Like Xerxes, almost every blockage I've had can be connected back to something "healthy" that I ate. At this point, I pretty much avoid fruit and veggies (with a few exceptions). I was never a big veggie eater, so nothing lost accept vitimins. To name a few items that have partially or fully blocked me: cantalop, coconut, chinese stir fry, apple, raisins, carrots, popcorn, macaroons (despite being shredded coconut), french fries.
When it comes to fruit, canned is best (as it has no skins) and veggies I just cook until really soft.
The other type of blockage I can get is narcotic induced. I use to be able to take large doses of codeine as means to slow my bowel movents down (before ileostomy I was 20 - 30 times a day). After my ostomy was installed, I couldn't take cough syrup with codeiene in it without my bowel coming to a virtual stop. I was also limited to 6mg of hydromorphine, which sucks as if you have a blockage you can't take morphine orally or you make the problem worse. The pain from taking too much narcotics is identical to a physical obstruction.
One contributing factor to the amount of obstructions you get is if you have any scar tissue from past surgeries that is restricting your passage. One thing that my G.I. doctor said she could do to try and reduce the occorance of these obstructions was:
Strictureplasty (also spelled Stricturoplasty) is a surgical procedure performed to alleviate bowel narrowing due to scar tissue that has built up in the intestinal wall from inflammatory bowel conditions such as Crohn's disease - details here: https://en.wikipedia.org/wiki/Strictureplasty
But, that is a surgical solution. What she did for me (I don't know what the procedure was called) was essentially stick her finger in my stoma, as the scar tissue was near the end, and carefully stretch the scars but not too far that they would puncture the bowel. In my mind it didn't sound like it would really do anything (like stretching an elastic it would just return to where it started when let go). That said, I don't question my G.I. doctors wisdom when it comes to things like this as she been at it for decades, so I had the procedure done. It's been 2 years and I have no had a blockage since (knock on wood). She said she may need to do it again in the future, but that is better than any surgery as I can't really lose any more bowel without running in to concerns of not obsorbing the necessities of life. In other words, I could end up having to go on TPN.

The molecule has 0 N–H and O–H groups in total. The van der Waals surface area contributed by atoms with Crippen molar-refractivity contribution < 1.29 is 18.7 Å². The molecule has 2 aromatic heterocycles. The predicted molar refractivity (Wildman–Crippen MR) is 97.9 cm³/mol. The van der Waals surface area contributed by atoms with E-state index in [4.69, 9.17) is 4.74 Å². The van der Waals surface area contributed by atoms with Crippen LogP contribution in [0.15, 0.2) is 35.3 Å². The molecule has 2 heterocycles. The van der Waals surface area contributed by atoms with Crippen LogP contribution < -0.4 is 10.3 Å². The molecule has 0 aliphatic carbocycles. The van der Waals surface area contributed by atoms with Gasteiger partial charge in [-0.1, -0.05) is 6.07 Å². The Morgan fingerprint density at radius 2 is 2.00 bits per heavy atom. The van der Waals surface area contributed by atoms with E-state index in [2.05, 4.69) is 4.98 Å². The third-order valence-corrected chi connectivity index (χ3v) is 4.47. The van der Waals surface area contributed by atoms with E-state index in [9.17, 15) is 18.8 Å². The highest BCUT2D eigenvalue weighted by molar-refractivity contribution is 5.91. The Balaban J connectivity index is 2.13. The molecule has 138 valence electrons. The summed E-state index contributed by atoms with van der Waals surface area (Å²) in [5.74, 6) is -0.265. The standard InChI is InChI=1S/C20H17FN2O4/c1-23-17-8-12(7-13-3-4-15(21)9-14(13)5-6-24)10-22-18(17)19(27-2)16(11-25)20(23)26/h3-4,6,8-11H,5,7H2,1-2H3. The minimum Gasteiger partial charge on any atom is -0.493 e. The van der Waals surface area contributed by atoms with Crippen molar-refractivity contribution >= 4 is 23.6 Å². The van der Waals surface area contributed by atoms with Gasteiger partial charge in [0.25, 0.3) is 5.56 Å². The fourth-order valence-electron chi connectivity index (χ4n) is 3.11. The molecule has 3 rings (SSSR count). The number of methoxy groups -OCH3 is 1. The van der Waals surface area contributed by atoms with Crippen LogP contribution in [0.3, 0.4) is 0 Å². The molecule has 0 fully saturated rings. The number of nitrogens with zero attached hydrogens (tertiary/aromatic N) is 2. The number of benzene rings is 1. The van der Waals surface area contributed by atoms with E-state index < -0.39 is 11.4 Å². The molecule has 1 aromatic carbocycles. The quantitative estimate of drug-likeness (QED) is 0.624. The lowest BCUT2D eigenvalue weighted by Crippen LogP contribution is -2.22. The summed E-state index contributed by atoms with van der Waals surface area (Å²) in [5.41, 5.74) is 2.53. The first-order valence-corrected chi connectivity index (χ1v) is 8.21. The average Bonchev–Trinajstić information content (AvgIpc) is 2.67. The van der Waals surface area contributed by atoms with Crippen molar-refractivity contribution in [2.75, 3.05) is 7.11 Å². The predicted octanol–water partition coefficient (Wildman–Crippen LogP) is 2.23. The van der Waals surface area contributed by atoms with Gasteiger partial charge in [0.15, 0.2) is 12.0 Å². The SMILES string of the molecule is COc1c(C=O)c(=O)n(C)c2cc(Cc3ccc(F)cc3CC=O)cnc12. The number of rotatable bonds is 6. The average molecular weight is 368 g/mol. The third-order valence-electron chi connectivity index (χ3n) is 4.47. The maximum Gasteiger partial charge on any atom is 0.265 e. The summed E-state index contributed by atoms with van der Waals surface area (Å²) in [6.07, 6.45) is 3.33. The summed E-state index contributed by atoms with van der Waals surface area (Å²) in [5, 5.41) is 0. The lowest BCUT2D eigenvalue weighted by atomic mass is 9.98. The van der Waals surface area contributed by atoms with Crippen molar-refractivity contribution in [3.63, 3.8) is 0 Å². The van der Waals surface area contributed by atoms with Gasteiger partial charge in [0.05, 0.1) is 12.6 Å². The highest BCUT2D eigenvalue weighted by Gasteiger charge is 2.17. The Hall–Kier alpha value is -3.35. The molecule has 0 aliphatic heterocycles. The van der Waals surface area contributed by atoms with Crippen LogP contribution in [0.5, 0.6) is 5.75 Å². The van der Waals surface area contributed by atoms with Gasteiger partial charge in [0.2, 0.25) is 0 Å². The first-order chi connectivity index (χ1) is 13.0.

Last comment, when the blockages are really bad, I end up vommiting over and over (until its byle only). The body is naturally trying to reduce the pressure from the top by doing this. The hospital may also do it for you by putting in a stomach pump (goes through your nose to your stomach). For less severe blockages, my body could work them out but I needed the aid of IV pain medication to get through it. Once I better knew what was going on, I would make sure I told the ER doctor and to NOT start me on steroids as the issue was a blockage, not a flare-up. For the least severe blockages, I would stop eating and drinking (no pressure added from the top), then go to clear fluids after I felt some progress was being made. After every blockage cleared, I would be sore inside for the next day or two from all the cramping. I would keep my diet very gentle during that time (easy to digest foods with nothing rough about them)